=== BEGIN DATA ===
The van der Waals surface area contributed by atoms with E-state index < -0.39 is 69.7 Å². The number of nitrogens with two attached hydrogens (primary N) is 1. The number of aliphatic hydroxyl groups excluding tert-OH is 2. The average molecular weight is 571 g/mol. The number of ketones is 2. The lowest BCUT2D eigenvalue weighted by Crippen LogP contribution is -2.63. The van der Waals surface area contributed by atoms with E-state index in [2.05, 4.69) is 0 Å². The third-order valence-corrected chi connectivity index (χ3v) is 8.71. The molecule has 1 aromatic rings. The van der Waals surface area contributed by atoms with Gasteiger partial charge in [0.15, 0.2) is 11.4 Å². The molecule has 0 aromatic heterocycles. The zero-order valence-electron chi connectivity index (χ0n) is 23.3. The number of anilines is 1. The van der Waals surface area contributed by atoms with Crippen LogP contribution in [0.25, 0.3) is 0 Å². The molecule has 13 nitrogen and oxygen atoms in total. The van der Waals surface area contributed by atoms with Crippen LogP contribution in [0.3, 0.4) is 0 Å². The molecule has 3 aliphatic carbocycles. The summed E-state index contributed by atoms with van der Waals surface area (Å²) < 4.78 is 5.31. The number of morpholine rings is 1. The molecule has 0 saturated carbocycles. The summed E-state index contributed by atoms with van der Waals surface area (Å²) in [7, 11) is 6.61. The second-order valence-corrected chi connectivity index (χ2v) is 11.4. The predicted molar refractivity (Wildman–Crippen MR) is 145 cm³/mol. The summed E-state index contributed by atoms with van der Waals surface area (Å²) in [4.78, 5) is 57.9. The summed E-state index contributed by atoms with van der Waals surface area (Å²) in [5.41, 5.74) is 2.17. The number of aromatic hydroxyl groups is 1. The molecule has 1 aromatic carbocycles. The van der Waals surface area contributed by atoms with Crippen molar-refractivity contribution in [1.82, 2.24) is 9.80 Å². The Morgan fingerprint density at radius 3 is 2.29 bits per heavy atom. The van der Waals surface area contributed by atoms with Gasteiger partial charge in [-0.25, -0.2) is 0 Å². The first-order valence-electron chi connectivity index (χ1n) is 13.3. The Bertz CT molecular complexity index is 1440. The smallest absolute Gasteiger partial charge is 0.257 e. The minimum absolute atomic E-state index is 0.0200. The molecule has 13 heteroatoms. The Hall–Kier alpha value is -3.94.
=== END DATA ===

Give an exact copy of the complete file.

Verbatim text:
The van der Waals surface area contributed by atoms with E-state index < -0.39 is 69.7 Å². The number of nitrogens with two attached hydrogens (primary N) is 1. The number of aliphatic hydroxyl groups excluding tert-OH is 2. The average molecular weight is 571 g/mol. The number of ketones is 2. The lowest BCUT2D eigenvalue weighted by Crippen LogP contribution is -2.63. The van der Waals surface area contributed by atoms with E-state index in [2.05, 4.69) is 0 Å². The third-order valence-corrected chi connectivity index (χ3v) is 8.71. The molecule has 1 aromatic rings. The van der Waals surface area contributed by atoms with Gasteiger partial charge in [0.15, 0.2) is 11.4 Å². The molecule has 0 aromatic heterocycles. The zero-order valence-electron chi connectivity index (χ0n) is 23.3. The number of anilines is 1. The van der Waals surface area contributed by atoms with Crippen LogP contribution in [0.25, 0.3) is 0 Å². The molecule has 13 nitrogen and oxygen atoms in total. The van der Waals surface area contributed by atoms with Crippen LogP contribution in [0.3, 0.4) is 0 Å². The molecule has 3 aliphatic carbocycles. The summed E-state index contributed by atoms with van der Waals surface area (Å²) < 4.78 is 5.31. The number of morpholine rings is 1. The molecule has 0 saturated carbocycles. The summed E-state index contributed by atoms with van der Waals surface area (Å²) in [7, 11) is 6.61. The second-order valence-corrected chi connectivity index (χ2v) is 11.4. The predicted molar refractivity (Wildman–Crippen MR) is 145 cm³/mol. The summed E-state index contributed by atoms with van der Waals surface area (Å²) in [4.78, 5) is 57.9. The summed E-state index contributed by atoms with van der Waals surface area (Å²) in [5.41, 5.74) is 2.17. The number of aromatic hydroxyl groups is 1. The molecule has 1 aromatic carbocycles. The van der Waals surface area contributed by atoms with Crippen molar-refractivity contribution in [1.82, 2.24) is 9.80 Å². The Morgan fingerprint density at radius 3 is 2.29 bits per heavy atom. The van der Waals surface area contributed by atoms with Gasteiger partial charge in [-0.25, -0.2) is 0 Å². The first-order valence-electron chi connectivity index (χ1n) is 13.3. The Bertz CT molecular complexity index is 1440. The smallest absolute Gasteiger partial charge is 0.257 e. The minimum absolute atomic E-state index is 0.0200. The molecule has 13 heteroatoms. The Hall–Kier alpha value is -3.94.